Another way to reduce the burden of an ineffective process is to resolve it with a technical solution. Avoid lengthy email chains, or interrupting your team while they work with apps like HipChat or Slack. Dropbox or Google Drive allow you to share files easily in a centralized location. Prismo 3 or Doxie can help you go paperless, turning all your documents into PDFs that are searchable and editable, making file keeping safer, easier, and faster.

Considering how you can leverage technology to improve your processes. It will provide you with long term solutions and larger growth potential because you’re not relying on manual resources.

These are just a few examples of how you can reevaluate your processes, reduce complexity in your systems, and and give you more time and flexibility  to think and plan in the new year.

New Year, New Goal – Think and achieve big

With the new year coming, so do new challenges and opportunities for growth. Now that you’ve reviewed your budget, wins and losses as well as your processes, you’ve given yourself a lot of information and primed your mind to make better and more realistic goals for your company.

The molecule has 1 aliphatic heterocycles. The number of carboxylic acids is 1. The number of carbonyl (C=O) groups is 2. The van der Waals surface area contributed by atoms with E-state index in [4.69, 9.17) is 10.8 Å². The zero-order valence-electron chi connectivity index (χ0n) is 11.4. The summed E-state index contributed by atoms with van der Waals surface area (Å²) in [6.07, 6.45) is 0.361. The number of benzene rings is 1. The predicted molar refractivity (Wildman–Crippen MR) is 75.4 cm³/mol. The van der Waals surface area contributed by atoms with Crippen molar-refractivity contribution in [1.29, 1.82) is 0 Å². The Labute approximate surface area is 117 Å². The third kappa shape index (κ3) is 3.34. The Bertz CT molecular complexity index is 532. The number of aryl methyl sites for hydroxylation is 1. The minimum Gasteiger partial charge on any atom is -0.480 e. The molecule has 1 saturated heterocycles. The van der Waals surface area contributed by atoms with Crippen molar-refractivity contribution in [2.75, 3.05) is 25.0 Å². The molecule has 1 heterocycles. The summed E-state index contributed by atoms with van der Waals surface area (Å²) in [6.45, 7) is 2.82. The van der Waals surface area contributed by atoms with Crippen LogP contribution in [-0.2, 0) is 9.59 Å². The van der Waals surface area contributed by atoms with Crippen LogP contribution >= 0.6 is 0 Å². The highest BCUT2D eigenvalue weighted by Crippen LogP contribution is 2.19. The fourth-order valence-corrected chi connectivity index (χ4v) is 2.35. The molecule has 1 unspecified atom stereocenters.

According to the Rockefeller Habits, a popular framework that focused on increasing the value of your business through goal setting, is creating a “big, hairy, audacious goals”, or BHAG. If you don’t have a BHAG, now is the time to start thinking of one. A BHAG is more or less a goal for your company that today might seem crazy, but over the long haul, is possible. Once you have a BHAG, you can start to break that down into bite-sized goals and initiatives that you can start working on immediately.

Ask yourself, “what can I really achieve this year that will get me closer to my BHAG and how to do I achieve this?” Then, think of what can you do in the next 1-3 months, and then further out as well. As you start to do this, you will see that you are creating a rhythm, which for the short term are very specific and measure and expanding out more general. You will have a roadmap that shows you how to hit your marks, and move on to the next seamlessly and without hesitation.

Now you’ll have created a manual, documenting your where you need to go, the methods needed to succeed and have fostered an attitude that will help you guide your company for the long run. This, of course, should be reviewed next year too, and reconsider what you need to do to achieve your BHAG.

Start now. Look at how your business is growing, why it’s growing, and what you’re doing to keep that up. Now use this information to think and write down where you want to take your company and its legacy.

Begin now and start the new year ahead of your competition.